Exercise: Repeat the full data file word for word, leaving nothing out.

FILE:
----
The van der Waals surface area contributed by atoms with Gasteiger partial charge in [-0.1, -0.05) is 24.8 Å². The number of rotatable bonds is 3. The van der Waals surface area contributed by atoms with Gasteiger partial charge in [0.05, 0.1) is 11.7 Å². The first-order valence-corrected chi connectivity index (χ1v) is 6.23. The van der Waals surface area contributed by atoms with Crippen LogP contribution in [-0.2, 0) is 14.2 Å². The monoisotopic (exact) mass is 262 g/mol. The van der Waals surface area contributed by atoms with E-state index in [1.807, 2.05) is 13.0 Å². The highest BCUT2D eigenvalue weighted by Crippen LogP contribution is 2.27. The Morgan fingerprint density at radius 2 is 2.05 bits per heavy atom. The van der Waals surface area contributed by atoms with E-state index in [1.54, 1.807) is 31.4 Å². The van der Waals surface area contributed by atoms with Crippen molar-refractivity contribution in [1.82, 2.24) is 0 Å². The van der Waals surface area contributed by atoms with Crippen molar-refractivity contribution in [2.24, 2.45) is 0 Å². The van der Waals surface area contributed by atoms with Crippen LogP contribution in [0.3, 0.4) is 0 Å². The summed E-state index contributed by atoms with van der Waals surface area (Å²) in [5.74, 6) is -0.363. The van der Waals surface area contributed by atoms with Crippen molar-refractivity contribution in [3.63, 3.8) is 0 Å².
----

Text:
The van der Waals surface area contributed by atoms with Gasteiger partial charge in [-0.1, -0.05) is 24.8 Å². The number of rotatable bonds is 3. The van der Waals surface area contributed by atoms with Gasteiger partial charge in [0.05, 0.1) is 11.7 Å². The first-order valence-corrected chi connectivity index (χ1v) is 6.23. The van der Waals surface area contributed by atoms with Crippen LogP contribution in [-0.2, 0) is 14.2 Å². The monoisotopic (exact) mass is 262 g/mol. The van der Waals surface area contributed by atoms with E-state index in [1.807, 2.05) is 13.0 Å². The highest BCUT2D eigenvalue weighted by Crippen LogP contribution is 2.27. The Morgan fingerprint density at radius 2 is 2.05 bits per heavy atom. The van der Waals surface area contributed by atoms with E-state index in [1.54, 1.807) is 31.4 Å². The van der Waals surface area contributed by atoms with Crippen molar-refractivity contribution in [1.82, 2.24) is 0 Å². The van der Waals surface area contributed by atoms with Crippen molar-refractivity contribution in [2.24, 2.45) is 0 Å². The van der Waals surface area contributed by atoms with Crippen LogP contribution in [0.3, 0.4) is 0 Å². The summed E-state index contributed by atoms with van der Waals surface area (Å²) in [5.74, 6) is -0.363. The van der Waals surface area contributed by atoms with Crippen molar-refractivity contribution in [3.63, 3.8) is 0 Å².